Roughly 1.4 million Americans are diagnosed with diabetes every year, and 96 million Americans over the age of 18 had prediabetes in 2019. It’s a major public health issue, and early diagnosis can prevent serious complications from the disease.
However, when it comes to diagnosis, a study published March 24 in the American Journal of Preventive Medicine found that focusing on age and not weight captures the greatest number of people in all ethnic and racial groups who have prediabetes and diabetes. The team found that this age-focused approach will also maximize the ability to diagnose prediabetes and diabetes.
Currently, the US Preventive Services Task Force (USPSTF) recommends screening those who are 35 to 70 years-old who have a body mass index (BMI) above 25 for diabetes, partially because BMI is considered a risk factor and predictor for the disease. But different racial and ethnic groups develop diabetes at lower body weights, so making screening decisions solely based on weight alone can miss them, according to this study.
“All major racial and ethnic minority groups develop diabetes at lower weights than white adults, and it’s most pronounced for Asian Americans,” Matthew O’Brien, a co-author of the study and physician with Northwestern University Feinberg School of Medicine, said in a statement. “It might sound counterintuitive because we think of being overweight or obese as the primary cause of diabetes.”
In the study, the team examined the clinical performance of the 2021 USPSTF prediabetes and diabetes screening recommendation, as well as alternate age and BMI cutoffs. The performance was assessed in the entire US adult population and also separately by race and ethnicity.
When looking at a national survey of blood sugar levels, the team found that 2021 guidelines do detect a greater share of people with people with prediabetes or diabetes, but the percentage of cases found in Asian Americans is significantly lower than from other groups. The study found an estimated 6 million Asian Americans have prediabetes or undiagnosed diabetes.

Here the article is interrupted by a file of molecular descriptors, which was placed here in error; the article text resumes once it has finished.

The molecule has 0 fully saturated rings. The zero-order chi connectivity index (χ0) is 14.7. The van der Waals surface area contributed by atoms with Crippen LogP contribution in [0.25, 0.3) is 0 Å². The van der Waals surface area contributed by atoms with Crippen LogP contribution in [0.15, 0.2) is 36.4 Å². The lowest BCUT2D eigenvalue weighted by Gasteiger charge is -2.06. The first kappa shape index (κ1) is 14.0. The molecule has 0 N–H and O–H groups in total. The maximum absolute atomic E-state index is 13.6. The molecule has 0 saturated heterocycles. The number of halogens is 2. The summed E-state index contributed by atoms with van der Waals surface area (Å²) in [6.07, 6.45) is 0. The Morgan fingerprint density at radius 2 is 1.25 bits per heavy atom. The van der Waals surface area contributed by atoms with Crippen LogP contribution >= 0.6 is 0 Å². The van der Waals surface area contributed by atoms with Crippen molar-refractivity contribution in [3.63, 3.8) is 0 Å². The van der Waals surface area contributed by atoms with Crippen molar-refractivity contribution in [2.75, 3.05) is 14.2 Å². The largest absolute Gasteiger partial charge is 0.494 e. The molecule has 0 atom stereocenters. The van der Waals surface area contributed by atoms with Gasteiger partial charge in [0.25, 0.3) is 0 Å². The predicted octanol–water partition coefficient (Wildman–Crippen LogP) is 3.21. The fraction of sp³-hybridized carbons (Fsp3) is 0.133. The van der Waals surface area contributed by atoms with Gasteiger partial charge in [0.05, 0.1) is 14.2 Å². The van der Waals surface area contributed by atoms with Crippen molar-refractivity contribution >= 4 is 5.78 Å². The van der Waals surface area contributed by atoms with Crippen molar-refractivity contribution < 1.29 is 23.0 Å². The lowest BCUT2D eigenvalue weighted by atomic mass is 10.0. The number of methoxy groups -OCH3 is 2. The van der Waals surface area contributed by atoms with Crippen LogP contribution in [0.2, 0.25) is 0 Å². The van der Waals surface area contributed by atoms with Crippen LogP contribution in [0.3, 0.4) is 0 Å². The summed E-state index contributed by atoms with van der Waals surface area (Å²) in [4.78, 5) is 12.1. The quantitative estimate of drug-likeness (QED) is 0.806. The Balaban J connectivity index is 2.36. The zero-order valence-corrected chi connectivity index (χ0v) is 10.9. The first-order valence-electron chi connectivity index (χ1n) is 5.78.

The study then examined the number of cases that would have been detected if all adults ages 35-70 were screened, regardless of BMI. Using age as a criteria detects the most cases within a broad population, hitting closer to an equal percentage point across racial groups.
When looking at lowering the minimum screening age to 18, they found that it increases the amount of cases, which results in large differences in diabetes detection. However, when expanding a test pool for screening, there is also a greater chance of testing those who do not have prediabetes or diabetes.
”Diabetes is a condition in which unacceptable racial and ethnic disparities persist,” O’Brien said. “That’s why we need a screening approach that maximizes equity. If we can find everyone earlier, it helps us reduce these disparities and the bad outcomes that follow.”
Some scientists say that there is evidence that health care providers are already doing a good job at screening and diagnosing diabetes in the United States. Elizabeth Selvin, an epidemiologist at Johns Hopkins Bloomberg School of Public Health adds that this new study also did not take into account the costs associated with expanding screening, in an interview with STAT News. A 2022 study she conducted found that the proportion of undiagnosed cases has declined substantially over the last three decades.
Additionally, the USPSTF guidelines do suggest that clinicians consider earlier screening in racial and ethnic groups with high diabetes risk at younger ages or lower BMI. Still, these alternatives were not formally included in their list of recommendations.
“It’s imperative that we identify a screening approach that is equitable across the entire U.S. population,” O’Brien said. “Our findings illustrate that screening all adults aged 35 to 70 years, regardless of weight or body mass index, performs equitably across all racial and ethnic groups.”